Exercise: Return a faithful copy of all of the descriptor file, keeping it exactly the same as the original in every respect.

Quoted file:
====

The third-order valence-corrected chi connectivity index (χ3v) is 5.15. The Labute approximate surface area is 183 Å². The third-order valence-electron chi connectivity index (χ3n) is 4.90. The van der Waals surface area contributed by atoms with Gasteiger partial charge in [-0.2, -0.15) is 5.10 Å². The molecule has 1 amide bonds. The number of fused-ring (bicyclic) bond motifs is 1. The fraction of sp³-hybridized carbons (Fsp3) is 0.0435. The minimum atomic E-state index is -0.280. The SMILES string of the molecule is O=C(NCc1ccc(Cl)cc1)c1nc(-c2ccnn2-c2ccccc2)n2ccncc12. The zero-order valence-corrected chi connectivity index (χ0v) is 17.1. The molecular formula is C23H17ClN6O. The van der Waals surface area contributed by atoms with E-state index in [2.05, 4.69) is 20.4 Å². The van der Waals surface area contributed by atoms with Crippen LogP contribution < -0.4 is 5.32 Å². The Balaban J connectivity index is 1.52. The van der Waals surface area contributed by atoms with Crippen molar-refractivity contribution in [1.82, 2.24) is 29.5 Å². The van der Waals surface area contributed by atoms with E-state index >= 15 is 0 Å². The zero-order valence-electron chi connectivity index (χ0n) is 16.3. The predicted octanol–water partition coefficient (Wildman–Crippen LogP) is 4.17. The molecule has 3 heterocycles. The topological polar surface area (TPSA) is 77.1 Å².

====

The third-order valence-corrected chi connectivity index (χ3v) is 5.15. The Labute approximate surface area is 183 Å². The third-order valence-electron chi connectivity index (χ3n) is 4.90. The van der Waals surface area contributed by atoms with Gasteiger partial charge in [-0.2, -0.15) is 5.10 Å². The molecule has 1 amide bonds. The number of fused-ring (bicyclic) bond motifs is 1. The fraction of sp³-hybridized carbons (Fsp3) is 0.0435. The minimum atomic E-state index is -0.280. The SMILES string of the molecule is O=C(NCc1ccc(Cl)cc1)c1nc(-c2ccnn2-c2ccccc2)n2ccncc12. The zero-order valence-corrected chi connectivity index (χ0v) is 17.1. The molecular formula is C23H17ClN6O. The van der Waals surface area contributed by atoms with E-state index in [2.05, 4.69) is 20.4 Å². The van der Waals surface area contributed by atoms with Crippen LogP contribution < -0.4 is 5.32 Å². The Balaban J connectivity index is 1.52. The van der Waals surface area contributed by atoms with Crippen molar-refractivity contribution in [1.82, 2.24) is 29.5 Å². The van der Waals surface area contributed by atoms with E-state index >= 15 is 0 Å². The zero-order valence-electron chi connectivity index (χ0n) is 16.3. The predicted octanol–water partition coefficient (Wildman–Crippen LogP) is 4.17. The molecule has 3 heterocycles. The topological polar surface area (TPSA) is 77.1 Å².